Are Standing Desks Bad For You?

Using standing desks has become increasingly popular in recent years as a way to combat the negative health effects of prolonged sitting particularly for those that use a computer. However, some people have raised concerns about whether standing for long periods can be bad for your health. In this article, we will explore the research on this topic and provide a comprehensive guide to the potential risks and benefits of using a sit-stand desk.

Key Takeaways:

  • Standing desks may provide advantages like lowering the risk of obesity, heart disease, and back discomfort, as well as boosting energy and alertness.
  • Although there is little evidence on the possible hazards and advantages of utilising a standing desk for your knees and back, it is crucial to adopt good posture, wear supportive shoes, and take rests frequently.
  • When working at a standing desk, utilising an anti-fatigue mat, dressing comfortably, wearing supportive shoes, maintaining good posture, taking breaks during the day, and switching between standing and sitting will help prevent knee and back problems.
  • It’s crucial to get into using a standing desk gradually because it shouldn’t be utilised as a replacement for regular exercise and everyday mobility.

What Is A Standing Desk?

A standing desk, also known as a sit-to-stand desk or a sit-stand desk, is a type of desk that allows you to work while standing up. These desks typically have adjustable heights, so you can switch between sitting and standing throughout the day. Some of the better standing desks are designed to be used with a stool or a leaning chair, which allows you to take some of the weight off your feet while still standing.

Can A Standing Desk Be Good For You?

Before we dive into whether standing desks are bad for you, let’s take a look at some of the benefits which can include a positive impact on your health and well-being:

  • Reduced Risk of Obesity: Studies have found that standing burns more calories than sitting, which can help to prevent weight gain and reduce the risk of obesity. Just note, that the benefits are very marginal.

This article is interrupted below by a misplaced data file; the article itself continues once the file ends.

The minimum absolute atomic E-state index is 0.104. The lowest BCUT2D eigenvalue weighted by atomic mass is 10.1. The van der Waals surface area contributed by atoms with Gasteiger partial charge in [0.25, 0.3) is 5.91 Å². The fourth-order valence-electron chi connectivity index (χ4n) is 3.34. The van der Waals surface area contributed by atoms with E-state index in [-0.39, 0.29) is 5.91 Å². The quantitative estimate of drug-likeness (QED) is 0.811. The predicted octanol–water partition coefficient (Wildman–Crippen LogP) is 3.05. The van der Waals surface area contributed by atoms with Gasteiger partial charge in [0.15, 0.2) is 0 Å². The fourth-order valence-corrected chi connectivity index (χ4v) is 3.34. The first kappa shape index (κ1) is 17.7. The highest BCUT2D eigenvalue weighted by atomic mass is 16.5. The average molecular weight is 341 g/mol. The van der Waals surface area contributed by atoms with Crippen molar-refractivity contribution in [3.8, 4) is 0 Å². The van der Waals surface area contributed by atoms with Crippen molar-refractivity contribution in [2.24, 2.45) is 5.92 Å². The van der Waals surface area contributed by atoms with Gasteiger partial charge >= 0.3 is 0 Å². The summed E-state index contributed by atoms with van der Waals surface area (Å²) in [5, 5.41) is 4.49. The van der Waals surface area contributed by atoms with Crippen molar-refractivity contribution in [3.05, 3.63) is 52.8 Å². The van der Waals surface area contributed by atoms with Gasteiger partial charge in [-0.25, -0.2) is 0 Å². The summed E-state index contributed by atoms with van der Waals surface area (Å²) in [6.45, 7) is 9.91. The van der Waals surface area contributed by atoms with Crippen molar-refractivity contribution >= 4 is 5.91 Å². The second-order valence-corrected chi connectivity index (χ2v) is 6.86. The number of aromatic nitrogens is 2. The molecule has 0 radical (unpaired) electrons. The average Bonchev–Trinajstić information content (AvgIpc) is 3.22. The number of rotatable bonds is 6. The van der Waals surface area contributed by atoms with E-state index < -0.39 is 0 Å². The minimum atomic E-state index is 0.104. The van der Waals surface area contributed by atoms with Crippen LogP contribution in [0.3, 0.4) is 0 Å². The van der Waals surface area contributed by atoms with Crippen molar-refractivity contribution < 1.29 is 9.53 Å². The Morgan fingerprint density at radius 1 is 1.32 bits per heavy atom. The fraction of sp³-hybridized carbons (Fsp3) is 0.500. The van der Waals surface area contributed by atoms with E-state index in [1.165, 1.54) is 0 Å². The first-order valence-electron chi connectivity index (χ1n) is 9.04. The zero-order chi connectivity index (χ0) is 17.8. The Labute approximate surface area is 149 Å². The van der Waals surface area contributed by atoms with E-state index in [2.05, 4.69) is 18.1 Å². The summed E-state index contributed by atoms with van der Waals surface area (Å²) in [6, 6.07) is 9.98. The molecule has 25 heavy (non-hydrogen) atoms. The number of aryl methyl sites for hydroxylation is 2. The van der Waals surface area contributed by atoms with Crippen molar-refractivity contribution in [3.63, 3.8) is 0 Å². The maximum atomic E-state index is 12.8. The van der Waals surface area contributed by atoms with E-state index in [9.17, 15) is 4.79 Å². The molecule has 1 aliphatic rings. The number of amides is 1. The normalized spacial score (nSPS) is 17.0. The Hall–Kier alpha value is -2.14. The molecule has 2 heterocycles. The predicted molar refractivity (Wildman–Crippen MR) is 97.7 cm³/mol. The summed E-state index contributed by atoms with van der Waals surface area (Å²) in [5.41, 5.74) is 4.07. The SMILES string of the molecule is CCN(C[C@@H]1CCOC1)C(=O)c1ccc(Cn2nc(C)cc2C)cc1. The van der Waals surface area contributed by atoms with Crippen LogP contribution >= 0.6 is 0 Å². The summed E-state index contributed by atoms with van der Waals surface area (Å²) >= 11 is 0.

• Reduced Risk of Cardiovascular Disease: Prolonged sitting has been linked to an increased risk of heart disease, and standing has been shown to lower blood pressure and improve blood sugar control.
  • Reduced Risk of Back Pain: Standing can help to improve posture and reduce the risk of back pain.
  • Increased Energy and Alertness: Some people report feeling more alert and focused when they work at a standing desk.

Are Standing Desks Bad For Your Knees?

There is limited research and studies that suggest standing at a standing desk is bad for your knees. However, it is important to adjust the standing desk to the correct height, use proper posture, and wear appropriate footwear. It should be noted that standing desks, while having many benefits compared to traditional desks, do not offer more orthopedic benefits. In short, there is no evidence to suggest standing desks are bad for your knees when standing for long periods.

standing desk knee pain
Young woman suffering from leg pain in office

How To Avoid Knee Pain When Using A Standing Desk

It is essential to set up the standing desk correctly to avoid knee pain such as the right elevation and positioning of the monitor height (also help reduce neck pain). This will help you to form good posture while standing to take the pressure off the knees and other joint problems when using a standing desk.

Wearing comfortable shoes, taking walking breaks, and alternating between standing and sitting can also alleviate any knee pain. Moreover, other standing desk accessories can be used to reduce the risk of knee pain from standing too long such as anti-fatigue mats which can help.

Sneakers or running shoes are the most popular type of shoe to wear at a standing desk since they are purposely designed to support your feet whilst running. The design benefits, such as increased traction and arch support, directly translate to the standing desk where you are in a stationary position.

Are Standing Desks Bad For Your Back?

It’s not clear-cut if standing at a standing desk is detrimental to your back. Standing for extended amounts of time can lessen the likelihood of shoulder and back discomfort brought on by prolonged sitting, but it can also have its own set of problems, mostly including knee pain. According to a study published in Harvard Health, you face the chance of experiencing back, leg, or foot pain if you suddenly switch from sitting all day to standing all day. It is preferable to ease into it by beginning with 30 to 60 minutes each day and progressively increasing the quantity.

Other Potential Risks Of Using A Standing Desk